On this particular day we left the dock in the dark and ran to an area I had not been fishing due to prolonged low tide. The winds were light but low atmospheric pressure in the gulf was spawning small areas of storm activity. No thunder or lighting around, so no worries that way. We could see light rain here and there, and out in the gulf.

Though it may not seem likely, our atmosphere presses upon the face of the earth, and when pressure is low the tides will rise. I noticed the tide was four inches higher at the dock than the previous day, and high tide wasn't due until midday. I may not be all that smart but I process things related to fishing pretty quickly. A quick adjustment to the day's game plan was made dockside.

I learned years ago that a flat will gain fish in a hurry when the tide jumps suddenly after prolonged low water. Bait follows the rising tide onto grass-laden flats and trout and reds follow them.

Arriving at our spot it was obvious that the bait was already there. Several slicks dotted the flat as well, providing some proof that feeding gamefish had made the trip with the bait. With light wind and clear water I opted for a topwater even though I'm not all that big a fan. Within a few casts in the pre-dawn I had two fish nice reds of about six pounds. A few trout followed and the client on my left was also getting into them. Blowups and hookups continued until just after sunrise. For about another hour fish rose to the plugs but did not eat not even a 5" Assassin Shad.

As a small rain shower approached, the wind out front of the cell began to ripple the surface. Light rain began to fall and, as if someone flipped a switch, the bite was back. This continued about twenty minutes until the cloud passed, taking the wind, rain and the bite with it. Thirty minutes later another shower approached and the results were the same. Water that seemed sterile came alive again with feeding fish.

Having it work so perfectly, I was excited to pass my interpretation of this pattern along to the group I had that day, careful to explain that it is hardly anything we can predict but definitely something to react to when it comes into play. I experienced this pattern several more times in the days that followed, renewing my confidence and questioning why I had allowed it to get filed so far back in my fishing brain.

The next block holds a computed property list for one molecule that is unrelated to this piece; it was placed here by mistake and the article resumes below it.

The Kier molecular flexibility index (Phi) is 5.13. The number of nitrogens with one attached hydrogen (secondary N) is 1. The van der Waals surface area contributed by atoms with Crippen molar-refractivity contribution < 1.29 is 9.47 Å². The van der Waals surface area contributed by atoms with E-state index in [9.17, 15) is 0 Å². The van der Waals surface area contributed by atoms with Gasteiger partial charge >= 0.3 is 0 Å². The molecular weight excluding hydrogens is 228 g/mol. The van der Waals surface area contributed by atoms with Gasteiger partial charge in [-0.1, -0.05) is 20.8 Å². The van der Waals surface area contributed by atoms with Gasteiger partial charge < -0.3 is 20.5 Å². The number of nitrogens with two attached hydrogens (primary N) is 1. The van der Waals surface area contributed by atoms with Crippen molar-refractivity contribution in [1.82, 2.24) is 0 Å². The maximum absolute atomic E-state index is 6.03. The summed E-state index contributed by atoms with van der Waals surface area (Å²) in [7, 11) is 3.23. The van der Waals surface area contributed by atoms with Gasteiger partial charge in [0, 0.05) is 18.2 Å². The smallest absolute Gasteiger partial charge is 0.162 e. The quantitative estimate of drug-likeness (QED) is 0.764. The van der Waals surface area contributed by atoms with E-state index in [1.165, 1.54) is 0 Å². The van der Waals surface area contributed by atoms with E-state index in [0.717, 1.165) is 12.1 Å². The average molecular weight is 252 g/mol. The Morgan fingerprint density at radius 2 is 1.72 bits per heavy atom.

Sometimes it takes a catalyst like a little drop in atmospheric pressure to turn an area on. Small tropical rain showers can certainly do this for us if we are willing to resist the urge to flee a little rain, stand in there, and let good things develop.

Planning for using such patterns requires paying attention to local weather and being able to place oneself on the right piece of water at the proper time. Next time you're in such a situation and the approaching weather is not severe, stick it out and see if you can make it work. You might end up with another tool in the box for a rainy day pun intended!

On a personal note I want to thank the countless friends that prayed with us for my newest granddaughter, Jaycee Ray Watkins, when she arrived a few weeks too early. Her little lungs were not ready for our world and we had to wait fourteen days just to hold her. Mom and baby are doing great. Prayer works, always has and always will. Knee time is time well spent and I have vowed to try harder in that department. Ryan said it best. Brody, his son, made him a man. Raylee taught him to love. Jaycee has made him a believer. Wow!

May your fishing always be catching! Guide Jay Watkins